Given the wireless mobile world we live in, it was a little anachronistic, but I had my first tethered shoot two nights ago and I think I like it. Last night I did a few more pieces and I’m liking it even more.
I’ve never been much into laptops, they’ve always seemed underwhelming in the extreme. When you’re used to multiple mirrored drives, two 19-inch monitors, and a couple of gigs of RAM, the average laptop is sort of like the average dancing bear: It’s impressive that the bear dances, but you don’t focus on how well he dances. The same goes for the laptop: Yes, you can wander around with it easily, but it just doesn’t do what a real computer does. However, I had a couple of offsite shoots this past year and having a laptop to run LightRoom and unload images from the CompactFlash cards was a real help.
Well, it turns out that my camera has a FireWire port on it. A year after I bought it, it finally filtered into my stubborn brain that I could get a FireWire card for the laptop and give it a try. I’d had a tethered camera once before, but could never get it to work. The workflow was intriguing anyway.
My normal digital workflow is just like my argentic workflow, only moreso. Shooting sheet film is a whole different game, but in 35mm I get good shots by burning through a whole lot of film. Bracket like crazy. If in doubt, refocus and shoot all the brackets again. Was it lined up perfectly? If in doubt, get out the tape and measure everything, then shoot all the brackets again. A roll of Astia costs me $5.00 at Adorama, the chemistry and slide mounts each add about a buck, so one exposed frame costs about twenty cents out of pocket. Therefore, if in doubt, shoot it again. With digital, it’s even cheaper.
Shooting tethered is different. To start with, although the camera had sprouted a couple of new cables, I didn’t bother to connect the remote shutter release. (In addition to the FireWire cable, I figured I might as well use the AC power adapter and not worry about the battery.) A lot of it was just like any other shoot. The old reliable Bogen/Manfrotto 3021 tripod with 3047 head held the camera. The MicroNikkor 60mm/f2.8 was mounted. I had the Vivitar 285HV setup to bounce off a grey card, both for a little front light to pick up highlights and to trigger the strobes. But once I had the shot framed, I stepped back to the laptop and clicked on Take Picture. Too light? Okay, step back to the camera and close the lens a notch or two and try it again. Still getting a nasty reflection off that shiny part? Slap on a polarizer, open up a stop, and shoot it again. If there’s anything less than ideal, fix it and shoot again. When you get to the point where you can’t see anything else to change, and only then, hit the Save button. Then move the tripod in for a closeup or two. Those are probably perfect, given that the exposure is all set by then, but you don’t hit the Save button until you’re satisfied.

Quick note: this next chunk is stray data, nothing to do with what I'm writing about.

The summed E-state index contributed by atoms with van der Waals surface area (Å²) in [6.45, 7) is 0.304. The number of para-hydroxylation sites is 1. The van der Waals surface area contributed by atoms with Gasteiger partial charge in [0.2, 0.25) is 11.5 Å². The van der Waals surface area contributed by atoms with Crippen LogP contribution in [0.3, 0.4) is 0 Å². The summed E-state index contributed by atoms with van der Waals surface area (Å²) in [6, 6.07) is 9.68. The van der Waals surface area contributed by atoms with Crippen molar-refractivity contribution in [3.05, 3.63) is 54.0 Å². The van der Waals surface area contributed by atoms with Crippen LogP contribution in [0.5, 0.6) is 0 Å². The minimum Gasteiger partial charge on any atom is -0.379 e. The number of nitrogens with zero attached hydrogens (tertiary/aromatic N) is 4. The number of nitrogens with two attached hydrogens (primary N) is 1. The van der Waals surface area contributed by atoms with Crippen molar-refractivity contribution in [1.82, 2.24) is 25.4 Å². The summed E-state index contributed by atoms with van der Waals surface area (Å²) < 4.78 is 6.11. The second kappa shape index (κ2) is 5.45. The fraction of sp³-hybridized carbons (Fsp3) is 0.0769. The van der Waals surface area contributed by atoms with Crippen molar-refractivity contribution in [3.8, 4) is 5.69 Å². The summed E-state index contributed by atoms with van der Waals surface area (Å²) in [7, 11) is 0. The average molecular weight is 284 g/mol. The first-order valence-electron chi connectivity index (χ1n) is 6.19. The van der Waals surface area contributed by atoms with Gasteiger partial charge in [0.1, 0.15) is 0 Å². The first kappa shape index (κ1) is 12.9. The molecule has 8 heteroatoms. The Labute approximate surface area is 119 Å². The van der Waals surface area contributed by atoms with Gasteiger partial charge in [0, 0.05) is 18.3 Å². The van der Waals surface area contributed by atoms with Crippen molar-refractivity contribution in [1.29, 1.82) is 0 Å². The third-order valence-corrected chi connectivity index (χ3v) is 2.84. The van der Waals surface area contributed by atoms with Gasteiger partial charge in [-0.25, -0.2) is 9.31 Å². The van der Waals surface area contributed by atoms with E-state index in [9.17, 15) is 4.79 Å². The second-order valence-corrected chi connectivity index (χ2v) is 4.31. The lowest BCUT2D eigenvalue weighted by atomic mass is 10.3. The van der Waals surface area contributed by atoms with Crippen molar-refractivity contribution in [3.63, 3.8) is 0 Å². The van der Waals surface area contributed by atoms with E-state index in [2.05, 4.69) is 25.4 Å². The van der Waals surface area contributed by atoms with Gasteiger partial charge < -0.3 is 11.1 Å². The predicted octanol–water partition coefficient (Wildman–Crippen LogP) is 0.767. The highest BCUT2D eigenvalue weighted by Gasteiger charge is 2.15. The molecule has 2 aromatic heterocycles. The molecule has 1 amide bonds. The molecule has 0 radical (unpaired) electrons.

Sorry, no images from the shoot yet, I haven’t run a network cable down to the studio and my laptop only has one PC-CARD slot, so I can’t run FireWire and WiFi at the same time. But with over 20 pieces to shoot this week, I’m discovering that being tied down is not necessarily a disadvantage.